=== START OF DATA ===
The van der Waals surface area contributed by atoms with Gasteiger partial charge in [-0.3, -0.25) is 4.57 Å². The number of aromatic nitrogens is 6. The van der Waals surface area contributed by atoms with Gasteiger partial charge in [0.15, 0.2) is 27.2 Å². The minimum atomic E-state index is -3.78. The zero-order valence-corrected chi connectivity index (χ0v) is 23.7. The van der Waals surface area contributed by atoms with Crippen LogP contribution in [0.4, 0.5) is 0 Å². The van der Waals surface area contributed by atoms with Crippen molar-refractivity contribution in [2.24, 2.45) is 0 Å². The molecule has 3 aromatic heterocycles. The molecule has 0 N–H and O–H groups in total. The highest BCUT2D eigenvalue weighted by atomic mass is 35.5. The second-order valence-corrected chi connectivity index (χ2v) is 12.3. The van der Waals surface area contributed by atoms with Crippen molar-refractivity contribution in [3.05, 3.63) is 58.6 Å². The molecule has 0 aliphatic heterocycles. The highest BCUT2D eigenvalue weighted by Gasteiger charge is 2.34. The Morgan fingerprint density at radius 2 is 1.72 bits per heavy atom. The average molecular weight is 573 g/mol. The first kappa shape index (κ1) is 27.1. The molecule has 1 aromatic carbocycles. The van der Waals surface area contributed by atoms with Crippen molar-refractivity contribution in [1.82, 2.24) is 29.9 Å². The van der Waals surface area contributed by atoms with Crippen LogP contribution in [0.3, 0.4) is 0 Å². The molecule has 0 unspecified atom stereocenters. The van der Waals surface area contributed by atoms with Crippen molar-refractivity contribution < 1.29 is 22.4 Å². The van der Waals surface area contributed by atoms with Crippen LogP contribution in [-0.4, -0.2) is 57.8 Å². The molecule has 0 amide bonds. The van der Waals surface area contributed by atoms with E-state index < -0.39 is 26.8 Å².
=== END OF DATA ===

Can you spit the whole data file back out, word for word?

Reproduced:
The van der Waals surface area contributed by atoms with Gasteiger partial charge in [-0.3, -0.25) is 4.57 Å². The number of aromatic nitrogens is 6. The van der Waals surface area contributed by atoms with Gasteiger partial charge in [0.15, 0.2) is 27.2 Å². The minimum atomic E-state index is -3.78. The zero-order valence-corrected chi connectivity index (χ0v) is 23.7. The van der Waals surface area contributed by atoms with Crippen LogP contribution in [0.4, 0.5) is 0 Å². The van der Waals surface area contributed by atoms with Crippen molar-refractivity contribution in [2.24, 2.45) is 0 Å². The molecule has 3 aromatic heterocycles. The molecule has 0 N–H and O–H groups in total. The highest BCUT2D eigenvalue weighted by atomic mass is 35.5. The second-order valence-corrected chi connectivity index (χ2v) is 12.3. The van der Waals surface area contributed by atoms with Crippen molar-refractivity contribution in [3.05, 3.63) is 58.6 Å². The molecule has 0 aliphatic heterocycles. The highest BCUT2D eigenvalue weighted by Gasteiger charge is 2.34. The Morgan fingerprint density at radius 2 is 1.72 bits per heavy atom. The average molecular weight is 573 g/mol. The first kappa shape index (κ1) is 27.1. The molecule has 1 aromatic carbocycles. The van der Waals surface area contributed by atoms with Crippen molar-refractivity contribution in [1.82, 2.24) is 29.9 Å². The van der Waals surface area contributed by atoms with Crippen LogP contribution in [0.3, 0.4) is 0 Å². The molecule has 0 unspecified atom stereocenters. The van der Waals surface area contributed by atoms with Crippen molar-refractivity contribution < 1.29 is 22.4 Å². The van der Waals surface area contributed by atoms with Crippen LogP contribution in [-0.4, -0.2) is 57.8 Å². The molecule has 0 amide bonds. The van der Waals surface area contributed by atoms with E-state index < -0.39 is 26.8 Å².